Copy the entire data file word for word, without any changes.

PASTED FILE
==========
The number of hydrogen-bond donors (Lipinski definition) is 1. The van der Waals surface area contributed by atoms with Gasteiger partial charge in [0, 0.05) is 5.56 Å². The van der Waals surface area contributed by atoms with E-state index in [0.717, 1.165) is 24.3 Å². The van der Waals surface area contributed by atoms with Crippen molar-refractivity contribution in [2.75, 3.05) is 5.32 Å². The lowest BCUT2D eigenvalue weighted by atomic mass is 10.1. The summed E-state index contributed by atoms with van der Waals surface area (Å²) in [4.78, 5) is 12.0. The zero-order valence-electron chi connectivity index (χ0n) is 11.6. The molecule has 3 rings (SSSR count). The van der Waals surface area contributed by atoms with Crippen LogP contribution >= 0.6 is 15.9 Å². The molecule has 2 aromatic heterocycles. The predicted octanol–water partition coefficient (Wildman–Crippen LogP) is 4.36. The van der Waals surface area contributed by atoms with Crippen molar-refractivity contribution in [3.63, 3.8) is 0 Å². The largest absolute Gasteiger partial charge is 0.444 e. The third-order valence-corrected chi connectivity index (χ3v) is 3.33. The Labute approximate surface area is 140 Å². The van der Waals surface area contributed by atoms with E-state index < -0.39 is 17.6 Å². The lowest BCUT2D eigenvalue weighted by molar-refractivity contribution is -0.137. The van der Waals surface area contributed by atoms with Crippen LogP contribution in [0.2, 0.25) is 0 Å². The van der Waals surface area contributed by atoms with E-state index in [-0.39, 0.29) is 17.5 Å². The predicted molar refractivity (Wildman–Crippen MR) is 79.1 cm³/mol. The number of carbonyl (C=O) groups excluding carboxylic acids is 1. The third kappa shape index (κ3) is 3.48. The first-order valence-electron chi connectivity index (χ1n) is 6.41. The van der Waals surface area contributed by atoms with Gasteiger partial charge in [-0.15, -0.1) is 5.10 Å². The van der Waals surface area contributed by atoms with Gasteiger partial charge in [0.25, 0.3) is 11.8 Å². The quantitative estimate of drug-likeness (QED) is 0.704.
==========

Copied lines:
The number of hydrogen-bond donors (Lipinski definition) is 1. The van der Waals surface area contributed by atoms with Gasteiger partial charge in [0, 0.05) is 5.56 Å². The van der Waals surface area contributed by atoms with E-state index in [0.717, 1.165) is 24.3 Å². The van der Waals surface area contributed by atoms with Crippen molar-refractivity contribution in [2.75, 3.05) is 5.32 Å². The lowest BCUT2D eigenvalue weighted by atomic mass is 10.1. The summed E-state index contributed by atoms with van der Waals surface area (Å²) in [4.78, 5) is 12.0. The zero-order valence-electron chi connectivity index (χ0n) is 11.6. The molecule has 3 rings (SSSR count). The van der Waals surface area contributed by atoms with Crippen LogP contribution >= 0.6 is 15.9 Å². The molecule has 2 aromatic heterocycles. The predicted octanol–water partition coefficient (Wildman–Crippen LogP) is 4.36. The van der Waals surface area contributed by atoms with Crippen molar-refractivity contribution in [3.63, 3.8) is 0 Å². The largest absolute Gasteiger partial charge is 0.444 e. The third-order valence-corrected chi connectivity index (χ3v) is 3.33. The Labute approximate surface area is 140 Å². The van der Waals surface area contributed by atoms with E-state index < -0.39 is 17.6 Å². The lowest BCUT2D eigenvalue weighted by molar-refractivity contribution is -0.137. The van der Waals surface area contributed by atoms with Crippen LogP contribution in [0.2, 0.25) is 0 Å². The van der Waals surface area contributed by atoms with E-state index in [-0.39, 0.29) is 17.5 Å². The predicted molar refractivity (Wildman–Crippen MR) is 79.1 cm³/mol. The number of carbonyl (C=O) groups excluding carboxylic acids is 1. The third kappa shape index (κ3) is 3.48. The first-order valence-electron chi connectivity index (χ1n) is 6.41. The van der Waals surface area contributed by atoms with Gasteiger partial charge in [-0.15, -0.1) is 5.10 Å². The van der Waals surface area contributed by atoms with Gasteiger partial charge in [0.25, 0.3) is 11.8 Å². The quantitative estimate of drug-likeness (QED) is 0.704.